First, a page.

I note what the hon. Member for Romsey said about the location of staff, which is a sensitive issue. It gave the Minister the opportunity to explain the rationale behind the decisions that have been taken. The changes will clearly affect people’s lives. They will have an impact on the staff of the existing commissions, and it is right and proper that the Committee should have the opportunity to discuss those changes and that the Minister should explain in detail the steps that have been taken.
The Government have been examining the changes to identify their effect not only on costs but on such matters as their racial impact. I was interested to hear what the Minister said about the racial impact study that has been undertaken. Concerns have been expressed by organisations such as Operation Black Vote about the proportion of people from ethnic minorities and where they are located. The racial impact analysis was undertaken when seeking to reach conclusions about where would be the greatest emphasis for the location of staff.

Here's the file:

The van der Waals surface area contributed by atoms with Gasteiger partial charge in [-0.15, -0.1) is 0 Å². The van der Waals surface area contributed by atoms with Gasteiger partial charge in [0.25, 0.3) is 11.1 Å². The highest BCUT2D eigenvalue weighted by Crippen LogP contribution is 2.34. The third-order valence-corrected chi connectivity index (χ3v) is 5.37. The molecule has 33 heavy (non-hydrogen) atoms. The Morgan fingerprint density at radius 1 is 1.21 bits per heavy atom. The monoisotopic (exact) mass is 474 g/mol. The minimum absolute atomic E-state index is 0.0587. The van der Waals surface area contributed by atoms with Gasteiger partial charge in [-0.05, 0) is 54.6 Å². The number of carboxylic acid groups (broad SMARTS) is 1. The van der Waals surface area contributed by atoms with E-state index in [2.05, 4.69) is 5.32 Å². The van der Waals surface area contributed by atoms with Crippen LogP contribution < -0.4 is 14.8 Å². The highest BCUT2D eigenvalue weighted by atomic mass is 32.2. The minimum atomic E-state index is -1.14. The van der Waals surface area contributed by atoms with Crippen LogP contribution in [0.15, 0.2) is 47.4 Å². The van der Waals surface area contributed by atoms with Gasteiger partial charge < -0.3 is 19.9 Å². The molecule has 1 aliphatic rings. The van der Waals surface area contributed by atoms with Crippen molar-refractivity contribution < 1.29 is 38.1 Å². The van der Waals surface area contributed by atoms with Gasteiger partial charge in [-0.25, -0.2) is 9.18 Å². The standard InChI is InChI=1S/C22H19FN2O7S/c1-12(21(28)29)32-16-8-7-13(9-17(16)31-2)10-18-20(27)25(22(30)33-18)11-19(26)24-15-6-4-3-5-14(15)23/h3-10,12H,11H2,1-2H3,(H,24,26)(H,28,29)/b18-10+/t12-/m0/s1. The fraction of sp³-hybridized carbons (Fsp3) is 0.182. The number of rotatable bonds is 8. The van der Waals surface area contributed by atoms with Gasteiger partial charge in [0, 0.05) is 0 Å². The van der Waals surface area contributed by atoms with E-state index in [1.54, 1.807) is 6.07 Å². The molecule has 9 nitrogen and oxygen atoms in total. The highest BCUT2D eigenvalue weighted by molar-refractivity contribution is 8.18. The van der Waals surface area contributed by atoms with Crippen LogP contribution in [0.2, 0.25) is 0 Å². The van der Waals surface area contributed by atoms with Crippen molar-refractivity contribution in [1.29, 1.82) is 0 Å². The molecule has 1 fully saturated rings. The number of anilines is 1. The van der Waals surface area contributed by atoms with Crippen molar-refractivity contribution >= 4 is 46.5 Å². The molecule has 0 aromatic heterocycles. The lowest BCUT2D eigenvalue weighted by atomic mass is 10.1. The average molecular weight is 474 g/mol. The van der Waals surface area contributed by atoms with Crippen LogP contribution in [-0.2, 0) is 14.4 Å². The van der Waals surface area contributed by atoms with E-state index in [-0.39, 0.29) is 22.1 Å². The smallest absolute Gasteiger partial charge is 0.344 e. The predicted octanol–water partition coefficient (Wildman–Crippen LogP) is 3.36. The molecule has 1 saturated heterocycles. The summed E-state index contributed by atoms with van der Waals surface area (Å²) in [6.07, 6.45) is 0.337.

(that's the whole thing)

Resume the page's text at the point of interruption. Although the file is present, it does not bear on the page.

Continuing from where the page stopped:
I listened carefully to what the Minister said about the need for integrity and independence and about the removal of certain powers from the Secretary of State to direct the actions of the commission. Those matters were effectively considered and dealt with in another place. It is still relevant to emphasise that the commission will need impact and standing to be effective. However, the Minister has told us of the provisions and relaxations that were given in another place and of the emphasis that the Government place on the robust nature of the commission, which will allow it to fulfil its duties. I beg to ask leave to withdraw the amendment.
Before we proceed, those Members who have not served under my chairmanship before may be unaware of my custom and practice. It is perfectly in order—I speak for myself and not for Mrs Anderson—to have a stand part debate either at the start or at the end of a clause or a schedule, but not both. I have deliberately allowed a fairly wide-ranging discussion; indeed, the Minister commented on the fact.